Prime Minister Narendra Modi’s statement that “the government has no business to remain in business” is the clearest articulation of the reason why India must privatize the hundreds of public-sector enterprises that its Union and state governments run. In doing so, he departs from earlier prime ministers, who preferred incremental dilution of government shareholding, or a cautious one-by-one approach in the sale of public enterprises. The invention of the term ‘disinvestment’, which for two decades has been used to describe the privatization of public sector enterprises in India, showed both a lack of clarity of purpose on the part of previous governments and also their need to apologetically cloak the policy against criticism from ideologues across the political spectrum. It is to Modi’s credit that he has decided to use his political capital to declare that privatization of public sector enterprises is in the national interest and thus ought to be carried out whole-heartedly. This is a welcome break from the past.
To realize the ambition of raising over ₹2.5 trillion from the monetization and sale of state-owned businesses and assets, the Modi government will have to get two crucial things right.
The first is well known: Process. After Niti Aayog recommends what to do with each of the 300-odd public enterprises, it will be examined by a committee of secretaries, then by a committee of ministers, before the Department of Investment and Public Asset Management (DIPAM) puts it to the Cabinet Committee on Economic Affairs (CCEA) for ‘in-principle’ approval. Instead of this long route, either Niti Aayog or DIPAM should directly take it to the CCEA.
The Union government currently does not have an administrative setup and sufficient talent with the professional skills needed to carry out what is at its core a corporate mergers and acquisitions role. What is more, good civil servants will hesitate from taking up the job for fear of a career- or retirement-ruining scandal. Outsourcing the job to private investment banks could bring greater efficiency to the process if done right, but opens up a host of conflict-of-interest issues that would be difficult to manage in the Indian context. The ideal setup is a special purpose department that has political sponsorship, administrative clout, professional talent, incentives for transparency, rewards for performance, and insulation from scandal. So it will have to be a new hybrid species of the genus Governmenta, incorporating many genes, functions and adaptations from the genus Privata. For if we continue with the current administrative machinery and processes, the gap between the country’s disinvestment targets and actual proceeds will yawn even more widely.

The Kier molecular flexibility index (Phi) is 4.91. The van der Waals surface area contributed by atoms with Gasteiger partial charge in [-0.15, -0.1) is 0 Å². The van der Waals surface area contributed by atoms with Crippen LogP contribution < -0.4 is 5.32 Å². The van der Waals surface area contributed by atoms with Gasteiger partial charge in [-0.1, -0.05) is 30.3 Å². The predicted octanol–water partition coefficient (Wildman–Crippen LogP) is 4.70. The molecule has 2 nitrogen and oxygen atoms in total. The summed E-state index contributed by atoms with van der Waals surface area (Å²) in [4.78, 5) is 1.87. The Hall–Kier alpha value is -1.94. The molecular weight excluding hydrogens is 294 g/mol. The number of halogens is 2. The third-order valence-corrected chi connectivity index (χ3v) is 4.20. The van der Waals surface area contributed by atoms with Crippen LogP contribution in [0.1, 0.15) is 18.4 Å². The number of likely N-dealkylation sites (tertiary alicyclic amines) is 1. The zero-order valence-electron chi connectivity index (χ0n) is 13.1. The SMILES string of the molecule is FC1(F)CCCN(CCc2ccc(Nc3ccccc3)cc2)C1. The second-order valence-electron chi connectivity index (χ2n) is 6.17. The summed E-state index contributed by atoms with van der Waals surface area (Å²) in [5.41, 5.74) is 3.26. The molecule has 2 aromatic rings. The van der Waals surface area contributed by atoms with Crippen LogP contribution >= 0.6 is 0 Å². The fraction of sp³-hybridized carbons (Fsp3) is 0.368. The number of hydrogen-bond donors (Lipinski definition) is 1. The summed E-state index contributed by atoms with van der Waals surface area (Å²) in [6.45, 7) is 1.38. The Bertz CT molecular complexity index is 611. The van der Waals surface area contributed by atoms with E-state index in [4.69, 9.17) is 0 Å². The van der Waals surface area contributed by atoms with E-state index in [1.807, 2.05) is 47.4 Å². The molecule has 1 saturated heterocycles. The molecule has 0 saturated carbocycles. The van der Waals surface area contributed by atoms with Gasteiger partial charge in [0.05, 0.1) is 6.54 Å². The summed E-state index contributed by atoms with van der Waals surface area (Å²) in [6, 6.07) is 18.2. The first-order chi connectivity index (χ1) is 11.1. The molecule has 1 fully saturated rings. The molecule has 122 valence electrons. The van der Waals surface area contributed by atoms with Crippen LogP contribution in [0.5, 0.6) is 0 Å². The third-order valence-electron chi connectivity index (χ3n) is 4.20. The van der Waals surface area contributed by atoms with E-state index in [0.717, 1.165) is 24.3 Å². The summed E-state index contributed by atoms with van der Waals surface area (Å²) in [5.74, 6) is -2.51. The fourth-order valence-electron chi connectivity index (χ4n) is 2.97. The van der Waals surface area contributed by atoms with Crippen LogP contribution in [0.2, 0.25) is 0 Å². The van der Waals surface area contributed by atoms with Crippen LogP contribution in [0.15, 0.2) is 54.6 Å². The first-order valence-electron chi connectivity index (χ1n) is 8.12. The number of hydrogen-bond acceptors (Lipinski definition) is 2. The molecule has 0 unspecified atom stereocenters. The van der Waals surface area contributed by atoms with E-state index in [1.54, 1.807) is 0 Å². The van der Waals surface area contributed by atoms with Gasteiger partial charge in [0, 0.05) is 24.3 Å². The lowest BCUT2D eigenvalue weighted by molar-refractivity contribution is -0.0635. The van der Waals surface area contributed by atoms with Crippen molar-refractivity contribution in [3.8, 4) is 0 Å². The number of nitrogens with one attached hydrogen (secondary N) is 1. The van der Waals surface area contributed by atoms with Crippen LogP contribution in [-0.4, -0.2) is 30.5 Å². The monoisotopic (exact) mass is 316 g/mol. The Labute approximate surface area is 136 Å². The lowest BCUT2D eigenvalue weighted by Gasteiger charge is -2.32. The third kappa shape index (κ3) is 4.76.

The second issue is perhaps more important but gets a lot less attention: Equity. Not equity as in shares, but equity as in fairness. The Prime Minister mentioned stakeholder mapping in the context of transparency and competition in implementation. For privatization to be successful, widely accepted and in the public interest, stakeholder mapping should be vastly expanded to cover all sections of society that will be affected by the reforms.
The government has done well to announce that the proceeds from the sale of public-sector enterprises will be routed “to public welfare schemes in areas like water and sanitation, education and healthcare.” Finance minister Nirmala Sitharaman noted that the money is “not being raised to fill acertain hole in the Consolidated Fund of India. The money being raised from disinvestment will go towards infrastructure.” The promise that the sale of public assets will be used for long-term investments in human and physical infrastructure addresses the baseline equity issue. It will be a good idea to put legislative safeguards on this promise, to prevent governments from violating the compact in the future. Let’s recall that the National Investment Fund (NIF), set up in 2005 with similar intent, saw a withdrawal in 2009 “in view of the difficult economic situation caused by the global slowdown of 2008-09 and a severe drought in 2009-10″.
Next, there are misgivings that privatization will lead to job losses and that candidates entitled to job reservations will be worse off. The former can partly be addressed as part of the privatization agreement. The latter requires political engagement and policy solutions. One way is for the government to upgrade its investment in promoting Dalit entrepreneurship in particular. Equity considerations thus demand that public policy creates better upfront pathways for people to attain a higher socio-economic status than they stand to lose once public sector enterprises are privatized.
Many public sector businesses were created by governments at a time when India was poorer, incomes were smaller, the tax base narrower and tax rates higher. They were financed using large parts of our parents’ and grandparents’ incomes. Is it not fair that the original investors should benefit from the sale of assets that the government created with their money? There is an argument for putting part of the proceeds in the retirement accounts and pensions of our oldest taxpayers, as a way to compensate them for the sacrifices they made to finance the socialist state. Their voice is not politically strong, their demands not strident, but recognizing their contribution is the right thing to do.